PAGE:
To elucidate the mechanism behind the cell sorting effect of the sinuous microchannel, a comparison can be drawn with a similar phenomenon observed in the natural world: meandering river channels. In straight river courses, the obstructive effect of sedimentation along both banks leads to lower flow velocities at the sides, while the central flow exhibits higher velocities. However, in meandering river channels, the outer banks of convex bends experience higher flow velocities compared to the inner banks. Consequently, the increased flow velocity on the outer side facilitates greater erosion of the bank, resulting in a further increase in the degree of meandering in the river course.
Even without considering the erosion effect of the riverbank, the principle of sedimentation towards the convex bank due to the pressure difference and inertia caused by the flow velocity difference is still applicable. This principle is employed in microfluidic channels for cell separation. In curved channels, cells tend to accumulate on the outer side of the bend (where the flow velocity is higher) due to inertia and pressure differences. Moreover, because cells of different sizes experience different forces from inertia and pressure, they gradually separate. The smaller cells tend to stay closer to the boundaries of the channel, while the larger cells are more inclined to occupy the central region. Therefore, by implementing multiple bends in the channel, cells of varying sizes can be effectively separated based on the combined effects of flow velocity-induced pressure differences and inertia.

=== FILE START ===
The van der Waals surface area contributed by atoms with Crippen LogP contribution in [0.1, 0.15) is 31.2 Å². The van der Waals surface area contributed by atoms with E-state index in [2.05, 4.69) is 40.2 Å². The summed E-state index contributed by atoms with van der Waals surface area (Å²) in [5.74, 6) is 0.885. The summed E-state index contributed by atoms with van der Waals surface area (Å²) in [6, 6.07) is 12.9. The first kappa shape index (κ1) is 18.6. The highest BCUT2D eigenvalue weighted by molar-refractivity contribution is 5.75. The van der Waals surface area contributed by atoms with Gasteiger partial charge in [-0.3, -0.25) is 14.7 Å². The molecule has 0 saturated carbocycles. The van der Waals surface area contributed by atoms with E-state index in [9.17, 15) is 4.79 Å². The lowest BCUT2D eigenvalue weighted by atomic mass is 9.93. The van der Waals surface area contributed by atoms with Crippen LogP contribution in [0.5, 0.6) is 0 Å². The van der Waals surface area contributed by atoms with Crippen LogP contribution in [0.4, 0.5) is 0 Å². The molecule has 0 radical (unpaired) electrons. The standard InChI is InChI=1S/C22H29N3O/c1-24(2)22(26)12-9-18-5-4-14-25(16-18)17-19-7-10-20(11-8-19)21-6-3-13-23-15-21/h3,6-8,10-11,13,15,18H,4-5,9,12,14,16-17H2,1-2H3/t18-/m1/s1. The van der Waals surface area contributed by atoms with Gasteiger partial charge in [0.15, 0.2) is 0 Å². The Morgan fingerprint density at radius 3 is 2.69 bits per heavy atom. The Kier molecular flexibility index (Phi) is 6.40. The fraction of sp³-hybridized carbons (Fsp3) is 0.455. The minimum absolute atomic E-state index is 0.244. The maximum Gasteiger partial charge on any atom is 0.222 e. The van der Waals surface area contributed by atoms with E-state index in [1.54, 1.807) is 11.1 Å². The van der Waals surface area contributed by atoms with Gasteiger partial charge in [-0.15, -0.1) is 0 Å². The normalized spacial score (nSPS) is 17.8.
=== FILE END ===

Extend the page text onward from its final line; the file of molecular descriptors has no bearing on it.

The innovation of this study lies in the incorporation of various protrusions or indentations within the channel to further enhance cell separation efficiency induced by velocity differences. Researchers initially conducted simulations to investigate the velocity field distribution of the fluid in curved channels with different obstacles.
Through numerical simulations, they discovered that the introduction of protrusions or indentations as obstacles resulted in an enhancement of the intermediate flow velocity within the channel, leading to a more asymmetrical distribution of the velocity field. They hypothesized that this asymmetric velocity field distribution might facilitate the preferential accumulation of cells on one side of the channel (unilateral focusing).
Subsequently, they experimentally validated this hypothesis by confirming that the presence of obstacles in the curved microchannel indeed caused cell focusing on one side of the channel. Furthermore, they observed that this unilateral focusing effect was dependent on the size of the cells, indicating the potential to separate cells of different sizes based on this characteristic. To verify their conjecture, the research team initially conducted separation experiments using 10-micrometer and 15-micrometer polystyrene microspheres.